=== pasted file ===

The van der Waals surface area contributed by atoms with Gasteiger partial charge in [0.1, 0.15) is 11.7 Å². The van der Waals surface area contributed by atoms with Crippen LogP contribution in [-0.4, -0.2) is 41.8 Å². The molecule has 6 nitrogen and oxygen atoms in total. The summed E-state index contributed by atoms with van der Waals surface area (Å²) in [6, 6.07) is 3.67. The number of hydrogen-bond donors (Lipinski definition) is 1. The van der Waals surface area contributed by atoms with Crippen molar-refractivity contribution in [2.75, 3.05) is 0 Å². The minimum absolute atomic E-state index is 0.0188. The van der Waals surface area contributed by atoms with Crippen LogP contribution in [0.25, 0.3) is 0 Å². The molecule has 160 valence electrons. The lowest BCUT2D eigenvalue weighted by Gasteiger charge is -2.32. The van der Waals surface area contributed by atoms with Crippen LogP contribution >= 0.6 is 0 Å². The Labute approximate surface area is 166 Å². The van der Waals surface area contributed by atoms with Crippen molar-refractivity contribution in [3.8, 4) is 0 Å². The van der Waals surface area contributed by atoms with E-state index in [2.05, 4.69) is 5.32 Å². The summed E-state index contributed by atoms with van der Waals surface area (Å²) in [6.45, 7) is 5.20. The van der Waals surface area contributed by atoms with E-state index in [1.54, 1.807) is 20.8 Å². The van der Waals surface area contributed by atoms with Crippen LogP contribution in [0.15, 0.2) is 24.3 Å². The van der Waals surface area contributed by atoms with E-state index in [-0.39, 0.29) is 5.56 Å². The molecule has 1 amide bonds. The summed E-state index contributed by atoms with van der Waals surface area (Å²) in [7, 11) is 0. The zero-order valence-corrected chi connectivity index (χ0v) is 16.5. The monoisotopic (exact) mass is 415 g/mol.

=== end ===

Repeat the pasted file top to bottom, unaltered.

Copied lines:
The van der Waals surface area contributed by atoms with Gasteiger partial charge in [0.1, 0.15) is 11.7 Å². The van der Waals surface area contributed by atoms with Crippen LogP contribution in [-0.4, -0.2) is 41.8 Å². The molecule has 6 nitrogen and oxygen atoms in total. The summed E-state index contributed by atoms with van der Waals surface area (Å²) in [6, 6.07) is 3.67. The number of hydrogen-bond donors (Lipinski definition) is 1. The van der Waals surface area contributed by atoms with Crippen molar-refractivity contribution in [2.75, 3.05) is 0 Å². The minimum absolute atomic E-state index is 0.0188. The van der Waals surface area contributed by atoms with Crippen LogP contribution in [0.25, 0.3) is 0 Å². The molecule has 160 valence electrons. The lowest BCUT2D eigenvalue weighted by Gasteiger charge is -2.32. The van der Waals surface area contributed by atoms with Crippen LogP contribution >= 0.6 is 0 Å². The Labute approximate surface area is 166 Å². The van der Waals surface area contributed by atoms with Crippen molar-refractivity contribution in [3.8, 4) is 0 Å². The van der Waals surface area contributed by atoms with E-state index in [2.05, 4.69) is 5.32 Å². The summed E-state index contributed by atoms with van der Waals surface area (Å²) in [6.45, 7) is 5.20. The van der Waals surface area contributed by atoms with E-state index in [1.54, 1.807) is 20.8 Å². The van der Waals surface area contributed by atoms with Crippen LogP contribution in [0.15, 0.2) is 24.3 Å². The van der Waals surface area contributed by atoms with E-state index in [-0.39, 0.29) is 5.56 Å². The molecule has 1 amide bonds. The summed E-state index contributed by atoms with van der Waals surface area (Å²) in [7, 11) is 0. The zero-order valence-corrected chi connectivity index (χ0v) is 16.5. The monoisotopic (exact) mass is 415 g/mol.